A medical assistant is a healthcare professional who works under the direction of a physician. They perform both clinical and administrative tasks, including scheduling appointments, drawing blood, maintaining patients’ records, or taking vital signs. Their exact responsibilities may vary depending on their place of employment, including location, specialty, or size of practice. In large healthcare facilities, medical assistants may specialize in either clinical or administrative duties. However, the majority of medical assistants work in physicians’ offices. It is important to note that medical assistants are not the same as physician assistants, who examine, diagnose, and treat patients under a physician’s supervision.
Medical Assistant Job Description & Duties
If you are interested in pursuing a career as a medical assistant, you are probably wondering, what is a medical assistant? You might also be wondering what the job description of a medical assistant is.The following is a detailed overview of common job duties of a medical assistant:
- Recording patients’ information, such as medical history, vital statistics, or test results
- Scheduling appointments for patients
- Greeting and logging in patients coming into the office
- Performing bookkeeping duties
- Performing office duties like answering calls or taking dictations
- Coding and completing insurance forms
- Arranging for patients’ admission to medical facilities or departments
- Using computer applications
- Preparing patients for treatment, including setting up the exam room and interviewing patients
- Preparing and administering medications as directed by a physician
- Collecting blood and other laboratory specimens
- Explaining treatment procedures, medications, and physicians’ instructions
- Cleaning and sterilizing medical tools
- Performing routine laboratory tests
- Authorizing drug refills and relaying prescription information to pharmacies
- Handing the physician instruments or materials
- Changing dressings on wounds
Where Do Medical Assistants Work
If you are considering completing a medical assistant training program, you likely want to know where you may be working after you graduate. Most medical assistants work full time and have a regular work schedule. However, those who work in 24-hour medical facilities may also work evenings, weekends, or holidays. The United States Bureau of Labor Statistics (BLS) reports that more than half of medical assistants work at physicians’ offices. A small number also works in other industries. Below is a list of employers of medical assistants:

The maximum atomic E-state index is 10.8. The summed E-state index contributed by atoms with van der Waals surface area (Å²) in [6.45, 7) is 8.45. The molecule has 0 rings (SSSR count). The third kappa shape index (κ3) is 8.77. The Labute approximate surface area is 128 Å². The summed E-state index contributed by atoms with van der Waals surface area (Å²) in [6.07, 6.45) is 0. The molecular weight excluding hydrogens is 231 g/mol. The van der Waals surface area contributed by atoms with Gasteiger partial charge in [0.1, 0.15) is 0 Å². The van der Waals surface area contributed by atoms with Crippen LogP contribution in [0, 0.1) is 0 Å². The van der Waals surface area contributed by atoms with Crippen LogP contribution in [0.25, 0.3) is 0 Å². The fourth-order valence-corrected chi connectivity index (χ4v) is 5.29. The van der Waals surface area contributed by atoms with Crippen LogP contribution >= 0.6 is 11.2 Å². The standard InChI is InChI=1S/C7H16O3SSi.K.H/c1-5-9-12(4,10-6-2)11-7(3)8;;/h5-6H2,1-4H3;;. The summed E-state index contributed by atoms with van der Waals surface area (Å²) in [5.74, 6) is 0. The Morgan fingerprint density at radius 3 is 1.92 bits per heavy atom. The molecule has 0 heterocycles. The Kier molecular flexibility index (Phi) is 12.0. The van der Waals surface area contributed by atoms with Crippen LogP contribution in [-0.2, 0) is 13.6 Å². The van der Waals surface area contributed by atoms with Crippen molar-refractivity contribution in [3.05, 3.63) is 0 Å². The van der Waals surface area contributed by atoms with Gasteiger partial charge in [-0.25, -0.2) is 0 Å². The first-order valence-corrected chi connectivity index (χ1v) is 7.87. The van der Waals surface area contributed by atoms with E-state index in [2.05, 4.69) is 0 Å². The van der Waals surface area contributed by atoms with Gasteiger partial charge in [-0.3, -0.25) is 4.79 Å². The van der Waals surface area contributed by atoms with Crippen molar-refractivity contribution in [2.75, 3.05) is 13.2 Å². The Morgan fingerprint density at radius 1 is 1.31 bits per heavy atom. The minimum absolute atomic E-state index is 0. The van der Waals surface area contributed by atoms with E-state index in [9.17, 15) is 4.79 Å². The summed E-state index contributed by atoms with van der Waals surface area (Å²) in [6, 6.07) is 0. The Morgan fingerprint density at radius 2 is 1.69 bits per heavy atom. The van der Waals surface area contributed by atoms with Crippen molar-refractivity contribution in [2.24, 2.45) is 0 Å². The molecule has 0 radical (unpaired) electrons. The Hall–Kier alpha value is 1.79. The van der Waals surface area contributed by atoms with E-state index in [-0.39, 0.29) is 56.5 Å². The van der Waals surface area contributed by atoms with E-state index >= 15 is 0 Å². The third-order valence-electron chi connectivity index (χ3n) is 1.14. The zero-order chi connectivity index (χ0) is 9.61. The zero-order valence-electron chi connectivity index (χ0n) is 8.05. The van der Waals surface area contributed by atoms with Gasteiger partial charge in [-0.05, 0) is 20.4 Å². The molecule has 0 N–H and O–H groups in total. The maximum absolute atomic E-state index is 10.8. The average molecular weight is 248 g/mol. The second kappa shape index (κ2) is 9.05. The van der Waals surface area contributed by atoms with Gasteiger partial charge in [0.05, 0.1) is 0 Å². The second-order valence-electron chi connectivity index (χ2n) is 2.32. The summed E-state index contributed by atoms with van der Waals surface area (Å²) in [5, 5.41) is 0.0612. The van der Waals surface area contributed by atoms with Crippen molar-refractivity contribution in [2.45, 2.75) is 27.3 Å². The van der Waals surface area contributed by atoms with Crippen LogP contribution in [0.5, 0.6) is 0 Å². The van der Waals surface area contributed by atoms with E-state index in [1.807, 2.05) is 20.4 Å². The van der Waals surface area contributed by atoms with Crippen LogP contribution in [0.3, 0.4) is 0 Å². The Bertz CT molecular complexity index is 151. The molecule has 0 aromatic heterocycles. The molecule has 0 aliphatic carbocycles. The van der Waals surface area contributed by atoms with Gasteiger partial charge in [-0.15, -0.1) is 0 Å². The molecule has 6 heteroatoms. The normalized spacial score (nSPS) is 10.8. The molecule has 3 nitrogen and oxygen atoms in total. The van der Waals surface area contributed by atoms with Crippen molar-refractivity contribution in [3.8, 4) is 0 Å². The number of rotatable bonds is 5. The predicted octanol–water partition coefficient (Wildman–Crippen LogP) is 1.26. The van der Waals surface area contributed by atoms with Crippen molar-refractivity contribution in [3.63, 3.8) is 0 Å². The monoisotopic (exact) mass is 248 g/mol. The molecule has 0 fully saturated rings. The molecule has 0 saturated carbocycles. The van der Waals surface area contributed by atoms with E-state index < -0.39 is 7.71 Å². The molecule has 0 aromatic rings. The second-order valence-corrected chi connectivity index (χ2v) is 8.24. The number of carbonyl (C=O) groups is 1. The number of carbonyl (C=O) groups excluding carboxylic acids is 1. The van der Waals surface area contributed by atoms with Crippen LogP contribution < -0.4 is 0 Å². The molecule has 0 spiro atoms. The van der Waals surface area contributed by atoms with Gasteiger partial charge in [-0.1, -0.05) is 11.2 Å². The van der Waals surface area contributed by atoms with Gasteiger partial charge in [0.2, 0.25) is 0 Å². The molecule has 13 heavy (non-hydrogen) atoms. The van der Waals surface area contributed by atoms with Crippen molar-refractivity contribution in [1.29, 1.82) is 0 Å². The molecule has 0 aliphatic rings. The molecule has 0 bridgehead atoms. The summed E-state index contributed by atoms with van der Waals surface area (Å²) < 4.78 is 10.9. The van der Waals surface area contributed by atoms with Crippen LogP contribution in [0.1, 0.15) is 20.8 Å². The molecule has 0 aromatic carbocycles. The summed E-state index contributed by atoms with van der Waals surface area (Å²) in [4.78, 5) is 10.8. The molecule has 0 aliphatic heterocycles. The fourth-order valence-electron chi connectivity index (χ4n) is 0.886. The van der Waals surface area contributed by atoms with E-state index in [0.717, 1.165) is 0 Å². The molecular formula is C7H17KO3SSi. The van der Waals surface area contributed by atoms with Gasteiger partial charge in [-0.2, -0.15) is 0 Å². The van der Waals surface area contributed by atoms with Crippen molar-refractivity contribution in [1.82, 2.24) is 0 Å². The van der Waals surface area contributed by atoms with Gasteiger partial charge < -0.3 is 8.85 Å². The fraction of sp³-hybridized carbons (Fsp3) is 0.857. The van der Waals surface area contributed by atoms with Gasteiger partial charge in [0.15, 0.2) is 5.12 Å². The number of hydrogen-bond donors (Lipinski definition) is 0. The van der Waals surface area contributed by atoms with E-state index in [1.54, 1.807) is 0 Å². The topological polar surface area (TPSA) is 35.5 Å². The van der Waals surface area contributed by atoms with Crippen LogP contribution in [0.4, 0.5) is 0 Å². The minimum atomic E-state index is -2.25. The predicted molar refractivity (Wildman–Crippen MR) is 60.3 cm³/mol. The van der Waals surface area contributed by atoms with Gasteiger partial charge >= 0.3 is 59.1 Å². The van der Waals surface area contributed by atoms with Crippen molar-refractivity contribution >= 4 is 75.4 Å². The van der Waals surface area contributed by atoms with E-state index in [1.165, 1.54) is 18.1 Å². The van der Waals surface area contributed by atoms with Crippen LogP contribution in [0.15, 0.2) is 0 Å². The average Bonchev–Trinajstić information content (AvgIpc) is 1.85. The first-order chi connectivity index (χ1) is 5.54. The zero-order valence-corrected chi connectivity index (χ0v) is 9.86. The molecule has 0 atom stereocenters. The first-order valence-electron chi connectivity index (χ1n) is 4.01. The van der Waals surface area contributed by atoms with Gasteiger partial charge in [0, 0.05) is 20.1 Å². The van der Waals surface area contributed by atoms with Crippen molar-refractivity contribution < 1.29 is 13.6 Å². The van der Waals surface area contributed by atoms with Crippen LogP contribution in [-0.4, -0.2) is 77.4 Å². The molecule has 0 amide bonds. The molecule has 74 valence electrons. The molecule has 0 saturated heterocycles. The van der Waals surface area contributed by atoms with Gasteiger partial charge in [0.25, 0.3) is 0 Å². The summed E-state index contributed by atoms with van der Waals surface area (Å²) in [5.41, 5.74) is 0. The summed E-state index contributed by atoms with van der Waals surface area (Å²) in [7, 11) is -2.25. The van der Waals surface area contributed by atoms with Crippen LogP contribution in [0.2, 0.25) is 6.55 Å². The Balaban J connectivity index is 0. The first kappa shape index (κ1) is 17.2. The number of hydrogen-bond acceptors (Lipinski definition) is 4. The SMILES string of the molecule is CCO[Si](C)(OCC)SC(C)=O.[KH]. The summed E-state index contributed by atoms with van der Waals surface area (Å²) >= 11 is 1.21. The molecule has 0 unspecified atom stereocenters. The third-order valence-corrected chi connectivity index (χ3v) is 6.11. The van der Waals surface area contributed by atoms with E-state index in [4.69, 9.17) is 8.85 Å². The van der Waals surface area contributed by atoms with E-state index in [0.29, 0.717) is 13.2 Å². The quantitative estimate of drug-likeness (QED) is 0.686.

- Offices of Physicians
- General Medical and Surgical Hospitals
- Offices of Other Health Practitioners
- Outpatient Care Centers
- Continuing Care Retirement Communities and Assisted Living Facilities for the Elderly
- Colleges, Universities, and Professional Schools
- Personal Care Services
A Day in the Life of a Medical Assistant
The day of a medical assistant may start with performing some administrative tasks. This could include looking over the scheduled appointments for the day and discussing them with the physician in charge. The medical assistant might also review patients’ information, such as medical history, vital numbers, financial records, or insurance information. He or she may prepare examination rooms, clean equipment, sterilize instruments, and set up medical laboratory tools.
Once patients arrive, the medical assistant greets them and logs them in. He or she might show patients the examination room and interview them to gain further medical information. The medical assistant will probably also measure vital signs, weights, and height. Furthermore, he or she may draw blood or collect other tissue. While the physician is examining the patient, the medical assistant may hand him or her tools or other materials. He or she might also operate equipment like x-rays or electrocardiograms.
After the physician has completed the exam, the medical assistant may explain treatment procedures, medications, diets, or the physician’s instructions to the patient. He or she may also authorize drug refills and contact pharmacies to provide prescription information. If the patient needs to be referred or transferred to another facility or department, it may be the medical assistant’s task to arrange for that. Other administrative tasks that a medical assistant may encounter throughout the day are checking the inventory, ordering supplies, or undertaking bookkeeping duties.
Medical assistants are an essential part of a medical team. They often act as a liaison for patients and help them feel at ease. Medical assistants make sure that a physician’s office, for example, runs smoothly and that all patients are served effectively.Learn more about how to become a medical assistant.
-  https://www.bls.gov/ooh/healthcare/medical-assistants.htm#tab-2